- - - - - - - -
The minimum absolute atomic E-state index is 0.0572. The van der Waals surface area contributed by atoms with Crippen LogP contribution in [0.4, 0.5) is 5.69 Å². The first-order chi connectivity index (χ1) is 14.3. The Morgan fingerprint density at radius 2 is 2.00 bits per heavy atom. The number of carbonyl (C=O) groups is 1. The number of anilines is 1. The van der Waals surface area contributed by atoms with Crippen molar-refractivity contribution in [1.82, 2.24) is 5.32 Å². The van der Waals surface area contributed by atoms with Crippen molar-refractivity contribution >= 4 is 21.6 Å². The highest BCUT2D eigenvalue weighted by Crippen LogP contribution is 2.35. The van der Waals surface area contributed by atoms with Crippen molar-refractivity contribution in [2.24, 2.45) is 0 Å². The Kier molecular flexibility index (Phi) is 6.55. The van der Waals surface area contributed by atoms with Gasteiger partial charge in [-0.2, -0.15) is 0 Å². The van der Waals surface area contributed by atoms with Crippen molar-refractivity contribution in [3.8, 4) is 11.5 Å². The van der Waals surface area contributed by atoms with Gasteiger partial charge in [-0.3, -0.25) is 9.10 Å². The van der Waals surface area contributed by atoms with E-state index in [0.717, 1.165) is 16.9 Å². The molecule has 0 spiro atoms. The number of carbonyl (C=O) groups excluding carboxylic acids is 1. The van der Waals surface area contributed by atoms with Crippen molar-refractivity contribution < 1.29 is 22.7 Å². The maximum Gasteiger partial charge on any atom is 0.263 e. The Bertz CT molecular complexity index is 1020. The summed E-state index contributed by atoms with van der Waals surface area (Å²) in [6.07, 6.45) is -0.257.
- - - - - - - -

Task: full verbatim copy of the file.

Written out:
The minimum absolute atomic E-state index is 0.0572. The van der Waals surface area contributed by atoms with Crippen LogP contribution in [0.4, 0.5) is 5.69 Å². The first-order chi connectivity index (χ1) is 14.3. The Morgan fingerprint density at radius 2 is 2.00 bits per heavy atom. The number of carbonyl (C=O) groups is 1. The number of anilines is 1. The van der Waals surface area contributed by atoms with Crippen molar-refractivity contribution in [1.82, 2.24) is 5.32 Å². The van der Waals surface area contributed by atoms with Crippen molar-refractivity contribution >= 4 is 21.6 Å². The highest BCUT2D eigenvalue weighted by Crippen LogP contribution is 2.35. The van der Waals surface area contributed by atoms with Crippen molar-refractivity contribution in [2.24, 2.45) is 0 Å². The Kier molecular flexibility index (Phi) is 6.55. The van der Waals surface area contributed by atoms with Gasteiger partial charge in [-0.2, -0.15) is 0 Å². The van der Waals surface area contributed by atoms with Crippen molar-refractivity contribution in [3.8, 4) is 11.5 Å². The van der Waals surface area contributed by atoms with Gasteiger partial charge in [-0.3, -0.25) is 9.10 Å². The van der Waals surface area contributed by atoms with E-state index in [0.717, 1.165) is 16.9 Å². The molecule has 0 spiro atoms. The number of carbonyl (C=O) groups excluding carboxylic acids is 1. The van der Waals surface area contributed by atoms with Crippen molar-refractivity contribution < 1.29 is 22.7 Å². The maximum Gasteiger partial charge on any atom is 0.263 e. The Bertz CT molecular complexity index is 1020. The summed E-state index contributed by atoms with van der Waals surface area (Å²) in [6.07, 6.45) is -0.257.